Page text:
Feltham, England-headquartered Nomad Foods, producer of Birds Eye, Findus, Iglo retail brand names and other popular frozen products distributed widely in Europe, has joined the “10x20x30” scheme to reduce food loss and waste from the supply chain. The initiative includes signatories from nearly 200 food suppliers and more than ten of the world’s biggest food retailers and manufacturers, with each agreeing to engage in a “whole supply chain” approach to halving food loss and waste by 2030.
“We know that partnerships and collaboration are essential to driving impact and reducing waste, said Nomad Foods CEO Stéfan Descheemaeker. “We believe that our influence within the food industry, our wide consumer reach and our unique capacity to promote freezing as a solution to food wastage make us perfectly positioned to raise awareness of the issues and lead the way towards a less wasteful food industry.”
As a leading “10x20x30” signatory, Nomad Foods has committed to a 50% reduction target in its operations, to measure and publish food loss and waste inventories, and to create actionable strategies to reduce this waste.
Jason Musk, the company’s chief supply officer, stated: “I’m immensely proud of the work we’ve done in our supply chain, our factories and across our markets to minimize food waste. Joining this initiative reinforces our commitment to continuously improving factory operations to streamline production and prevent spoilage, as well as exploring ways to up-cycle resources like vegetable off-cuts, rather than use them as animal feed.”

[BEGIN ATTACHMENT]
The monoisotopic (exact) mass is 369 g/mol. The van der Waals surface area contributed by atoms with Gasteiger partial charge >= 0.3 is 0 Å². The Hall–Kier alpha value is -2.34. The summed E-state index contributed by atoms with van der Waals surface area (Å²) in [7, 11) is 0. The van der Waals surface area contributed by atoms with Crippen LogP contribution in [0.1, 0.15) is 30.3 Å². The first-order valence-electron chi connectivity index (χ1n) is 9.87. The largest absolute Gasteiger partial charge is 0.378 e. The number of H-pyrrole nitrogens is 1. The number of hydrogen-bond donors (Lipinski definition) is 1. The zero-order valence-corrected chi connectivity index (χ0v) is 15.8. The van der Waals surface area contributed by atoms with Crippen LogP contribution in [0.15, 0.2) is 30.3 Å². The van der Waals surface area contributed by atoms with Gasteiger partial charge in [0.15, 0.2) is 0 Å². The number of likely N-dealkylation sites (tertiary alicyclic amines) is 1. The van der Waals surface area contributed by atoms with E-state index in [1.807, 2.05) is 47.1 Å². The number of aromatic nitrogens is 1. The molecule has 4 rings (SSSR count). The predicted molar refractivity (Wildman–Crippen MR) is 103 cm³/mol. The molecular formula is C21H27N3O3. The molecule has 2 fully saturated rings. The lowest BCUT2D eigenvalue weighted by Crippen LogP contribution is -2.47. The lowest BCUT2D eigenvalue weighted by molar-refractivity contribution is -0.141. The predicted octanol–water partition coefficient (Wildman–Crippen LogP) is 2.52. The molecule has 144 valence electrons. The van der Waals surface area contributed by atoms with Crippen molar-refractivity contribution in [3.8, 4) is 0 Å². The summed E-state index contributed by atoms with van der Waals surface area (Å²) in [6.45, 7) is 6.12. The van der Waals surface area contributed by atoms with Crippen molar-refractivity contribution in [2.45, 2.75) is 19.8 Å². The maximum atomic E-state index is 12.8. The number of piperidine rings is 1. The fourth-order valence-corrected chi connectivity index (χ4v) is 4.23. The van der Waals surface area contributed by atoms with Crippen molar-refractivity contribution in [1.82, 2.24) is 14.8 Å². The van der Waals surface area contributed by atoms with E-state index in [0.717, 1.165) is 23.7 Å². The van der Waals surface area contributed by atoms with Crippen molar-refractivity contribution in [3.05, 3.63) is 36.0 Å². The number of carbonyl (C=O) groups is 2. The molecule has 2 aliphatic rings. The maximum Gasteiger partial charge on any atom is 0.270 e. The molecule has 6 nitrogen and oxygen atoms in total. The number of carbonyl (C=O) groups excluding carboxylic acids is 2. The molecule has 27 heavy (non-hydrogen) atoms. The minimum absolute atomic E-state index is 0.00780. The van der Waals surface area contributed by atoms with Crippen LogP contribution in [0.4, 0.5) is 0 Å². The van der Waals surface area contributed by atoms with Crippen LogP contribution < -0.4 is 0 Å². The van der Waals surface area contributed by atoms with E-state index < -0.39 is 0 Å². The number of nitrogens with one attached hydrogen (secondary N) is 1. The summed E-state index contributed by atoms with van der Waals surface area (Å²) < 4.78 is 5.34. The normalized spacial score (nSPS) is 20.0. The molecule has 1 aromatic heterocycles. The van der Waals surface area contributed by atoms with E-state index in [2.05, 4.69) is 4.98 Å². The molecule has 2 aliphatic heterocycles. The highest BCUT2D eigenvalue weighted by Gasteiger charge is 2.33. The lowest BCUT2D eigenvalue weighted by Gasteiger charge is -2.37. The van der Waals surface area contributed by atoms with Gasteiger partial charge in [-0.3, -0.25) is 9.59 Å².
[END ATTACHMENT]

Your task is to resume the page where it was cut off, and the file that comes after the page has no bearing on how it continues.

The food retailers and providers behind “10x20x30” effort include AEON, Ahold Delhaize, Carrefour, IKEA Food, Kroger, METRO AG, Migros (Turkey), Pick n Pay, The Savola Group, Sodexo, Tesco, and Walmart. Among them are six of the largest food retailers in the world, the world’s No. 2 foodservice provider, and leading food retailers in regions such as southern Africa, the Middle East and Japan. Combined, participants operate in more than 80 countries.
The “10x20x30” initiative was publicly launched at the 2019 annual food loss and waste summit hosted by Champions 12.3, a voluntary coalition of executives from business, government and civil society committed to raising ambition and motivating action to achieve the United Nations’ Sustainable Development Goal (SDG) Target 12.3. It calls for a 50% reduction in food loss and waste worldwide by 2030.
“Reducing the more than 1 billion tons of food that’s lost or wasted each year would bring big social, environmental and economic benefits – but bringing these benefits to scale requires action across the entire supply chain,” said Dr. Andrew Steer, president and chief executive officer of the World Resources Institute (WRI). “I’m encouraged to see so many leading food retailers and suppliers committing to bold action. It’s exactly what the world needs to achieve the target of 50% reduction by 2030.”
Each year, one-third of all food produced in the world is lost or wasted, resulting in significant economic, environmental and food security impacts. It is estimated that this amount of food loss and waste equals $940 billion in economic losses annually. And while more than 1 billion tons of food is lost or wasted annually, one in nine people on the planet is reportedly undernourished.
The novel coronavirus (SARS-CoV-2) pandemic that has spread the Covid-19 respiratory disease crisis around the world has increased the urgency of addressing food loss and waste. Farm-level losses have increased in many countries as distribution has been disrupted and restaurants and other hospitality businesses have been forced by government edict to reduce operations. So addressing food loss and waste is a key strategy for ensuring both a sustainable business and food future.